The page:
On Thu, 9 Sep 1999, John Hudson wrote:
> I would hope that when my fellow type designers are called upon to design
> fonts for IPA, they will understand enough about that notation system not
> to provide a single storey lowercase a glyph for U+0061. In other words,
> this is pretty much a non-issue, because competent type designers works
> with the requirements of a writing system as their brief. IPA is a
> specialised writing system, and I don't think anyone expects it to be
> possible or even desirable to produce, for example, an IPA font in the
> style of 18th Century roundhand script.
It is possible, and perhaps desirable, to produce an IPA font where the
default <a> for use in latin orthrogaphy, is a nonhook-a. Similarly with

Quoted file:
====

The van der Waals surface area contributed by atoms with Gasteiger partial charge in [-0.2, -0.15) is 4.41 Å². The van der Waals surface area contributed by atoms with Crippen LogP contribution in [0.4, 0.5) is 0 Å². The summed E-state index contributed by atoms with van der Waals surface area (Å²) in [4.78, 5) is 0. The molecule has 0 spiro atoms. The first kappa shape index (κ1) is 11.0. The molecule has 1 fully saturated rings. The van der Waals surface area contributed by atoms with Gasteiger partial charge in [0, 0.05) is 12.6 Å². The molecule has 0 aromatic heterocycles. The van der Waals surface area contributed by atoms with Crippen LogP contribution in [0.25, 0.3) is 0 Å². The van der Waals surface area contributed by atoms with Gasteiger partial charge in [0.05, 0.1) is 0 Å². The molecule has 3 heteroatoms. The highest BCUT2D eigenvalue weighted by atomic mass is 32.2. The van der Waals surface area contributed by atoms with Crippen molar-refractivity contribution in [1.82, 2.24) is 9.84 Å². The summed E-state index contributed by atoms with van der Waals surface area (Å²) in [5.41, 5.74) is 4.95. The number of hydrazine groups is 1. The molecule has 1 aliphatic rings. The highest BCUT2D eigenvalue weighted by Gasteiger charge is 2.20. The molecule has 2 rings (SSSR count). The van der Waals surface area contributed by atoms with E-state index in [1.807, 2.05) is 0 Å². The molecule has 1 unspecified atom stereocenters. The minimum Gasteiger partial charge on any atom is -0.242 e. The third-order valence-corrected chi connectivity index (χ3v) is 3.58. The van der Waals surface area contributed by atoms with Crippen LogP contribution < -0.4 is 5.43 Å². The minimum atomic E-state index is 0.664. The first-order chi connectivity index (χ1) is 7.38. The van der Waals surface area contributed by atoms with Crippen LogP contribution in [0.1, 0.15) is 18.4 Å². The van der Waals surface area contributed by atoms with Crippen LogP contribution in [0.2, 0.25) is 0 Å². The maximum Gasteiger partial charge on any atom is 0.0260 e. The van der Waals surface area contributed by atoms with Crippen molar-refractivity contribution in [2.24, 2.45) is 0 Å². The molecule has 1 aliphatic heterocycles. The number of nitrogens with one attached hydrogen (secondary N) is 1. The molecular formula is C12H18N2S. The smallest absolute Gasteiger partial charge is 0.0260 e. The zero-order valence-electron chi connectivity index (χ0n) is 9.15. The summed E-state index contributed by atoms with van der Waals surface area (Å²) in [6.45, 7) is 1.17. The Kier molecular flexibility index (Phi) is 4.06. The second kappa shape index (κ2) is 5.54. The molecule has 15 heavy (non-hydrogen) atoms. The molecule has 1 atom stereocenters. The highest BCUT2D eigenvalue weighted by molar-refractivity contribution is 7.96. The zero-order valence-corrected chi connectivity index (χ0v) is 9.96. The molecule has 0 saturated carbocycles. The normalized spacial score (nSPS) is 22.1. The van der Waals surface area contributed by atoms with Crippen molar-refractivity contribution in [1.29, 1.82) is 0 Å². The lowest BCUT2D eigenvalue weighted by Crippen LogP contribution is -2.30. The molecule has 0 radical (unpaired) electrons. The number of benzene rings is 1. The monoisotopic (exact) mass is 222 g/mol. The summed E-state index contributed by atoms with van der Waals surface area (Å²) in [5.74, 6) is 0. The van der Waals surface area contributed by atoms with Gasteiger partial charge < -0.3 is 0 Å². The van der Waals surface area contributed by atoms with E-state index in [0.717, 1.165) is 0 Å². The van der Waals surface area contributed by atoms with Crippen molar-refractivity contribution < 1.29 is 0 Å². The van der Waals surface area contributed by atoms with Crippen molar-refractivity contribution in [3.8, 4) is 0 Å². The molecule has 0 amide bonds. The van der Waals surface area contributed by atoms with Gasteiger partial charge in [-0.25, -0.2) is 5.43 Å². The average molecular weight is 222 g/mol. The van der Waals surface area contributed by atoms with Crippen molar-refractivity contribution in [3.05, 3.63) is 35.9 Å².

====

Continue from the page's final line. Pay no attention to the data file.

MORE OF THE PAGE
strange and non-strange g.
IPA has got a LATIN SMALL LETTER SCRIPT G as well. The corresponding
character, LATIN SMALL LETTER NONSCRIPT G, (or similar) has been unified
with LATIN SMALL LETTER G, in a similar demonstration of brokenness :
where two glyphs that are used of variants of one grapheme, and used
contrastitively in other situations, have been encoded as two code points,
rather than the needed three.
This adds to the IPA brokeness in Unicode. I hope we see :
LATIN SMALL LETTER A WITH HOOK,
LATIN SMALL LETTER G WITH FUNNY THING BELOW,
LATIN SMALL LETTER THETA,
LATIN SMALL LETTER CHI,
LATIN SMALL LETTER BETA,
in Unicode 4. There are only 5 of these. There will not be any more, and
without them, IPA support in Unicode is broken.
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